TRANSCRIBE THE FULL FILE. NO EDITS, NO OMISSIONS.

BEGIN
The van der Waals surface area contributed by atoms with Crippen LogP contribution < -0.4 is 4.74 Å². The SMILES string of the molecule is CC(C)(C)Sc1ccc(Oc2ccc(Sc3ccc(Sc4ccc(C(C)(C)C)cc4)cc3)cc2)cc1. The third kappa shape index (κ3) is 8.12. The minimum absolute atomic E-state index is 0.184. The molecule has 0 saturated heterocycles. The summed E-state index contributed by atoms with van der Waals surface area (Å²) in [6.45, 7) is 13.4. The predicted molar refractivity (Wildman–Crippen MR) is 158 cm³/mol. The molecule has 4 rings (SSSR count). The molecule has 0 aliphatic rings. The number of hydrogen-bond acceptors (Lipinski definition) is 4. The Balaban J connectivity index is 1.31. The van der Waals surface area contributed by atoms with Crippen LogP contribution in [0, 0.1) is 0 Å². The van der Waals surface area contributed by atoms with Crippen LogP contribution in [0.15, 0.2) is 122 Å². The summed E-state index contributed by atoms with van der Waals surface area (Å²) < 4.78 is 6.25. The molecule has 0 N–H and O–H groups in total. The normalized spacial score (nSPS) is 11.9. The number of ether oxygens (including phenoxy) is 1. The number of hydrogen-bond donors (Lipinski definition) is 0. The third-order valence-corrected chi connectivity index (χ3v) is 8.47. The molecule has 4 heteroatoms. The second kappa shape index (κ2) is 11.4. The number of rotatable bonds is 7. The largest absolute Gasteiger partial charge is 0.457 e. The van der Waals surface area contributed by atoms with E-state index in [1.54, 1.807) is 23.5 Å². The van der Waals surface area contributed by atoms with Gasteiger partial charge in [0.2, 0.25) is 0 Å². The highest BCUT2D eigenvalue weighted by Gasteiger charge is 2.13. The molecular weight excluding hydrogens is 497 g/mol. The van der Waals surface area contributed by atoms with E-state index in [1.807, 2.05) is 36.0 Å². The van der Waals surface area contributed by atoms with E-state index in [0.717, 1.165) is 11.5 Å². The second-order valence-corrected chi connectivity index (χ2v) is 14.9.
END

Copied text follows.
The van der Waals surface area contributed by atoms with Crippen LogP contribution < -0.4 is 4.74 Å². The SMILES string of the molecule is CC(C)(C)Sc1ccc(Oc2ccc(Sc3ccc(Sc4ccc(C(C)(C)C)cc4)cc3)cc2)cc1. The third kappa shape index (κ3) is 8.12. The minimum absolute atomic E-state index is 0.184. The molecule has 0 saturated heterocycles. The summed E-state index contributed by atoms with van der Waals surface area (Å²) in [6.45, 7) is 13.4. The predicted molar refractivity (Wildman–Crippen MR) is 158 cm³/mol. The molecule has 4 rings (SSSR count). The molecule has 0 aliphatic rings. The number of hydrogen-bond acceptors (Lipinski definition) is 4. The Balaban J connectivity index is 1.31. The van der Waals surface area contributed by atoms with Crippen LogP contribution in [0, 0.1) is 0 Å². The van der Waals surface area contributed by atoms with Crippen LogP contribution in [0.15, 0.2) is 122 Å². The summed E-state index contributed by atoms with van der Waals surface area (Å²) < 4.78 is 6.25. The molecule has 0 N–H and O–H groups in total. The normalized spacial score (nSPS) is 11.9. The number of ether oxygens (including phenoxy) is 1. The number of hydrogen-bond donors (Lipinski definition) is 0. The third-order valence-corrected chi connectivity index (χ3v) is 8.47. The molecule has 4 heteroatoms. The second kappa shape index (κ2) is 11.4. The number of rotatable bonds is 7. The largest absolute Gasteiger partial charge is 0.457 e. The van der Waals surface area contributed by atoms with E-state index in [1.54, 1.807) is 23.5 Å². The van der Waals surface area contributed by atoms with Gasteiger partial charge in [0.2, 0.25) is 0 Å². The highest BCUT2D eigenvalue weighted by Gasteiger charge is 2.13. The molecular weight excluding hydrogens is 497 g/mol. The van der Waals surface area contributed by atoms with E-state index in [1.807, 2.05) is 36.0 Å². The van der Waals surface area contributed by atoms with E-state index in [0.717, 1.165) is 11.5 Å². The second-order valence-corrected chi connectivity index (χ2v) is 14.9.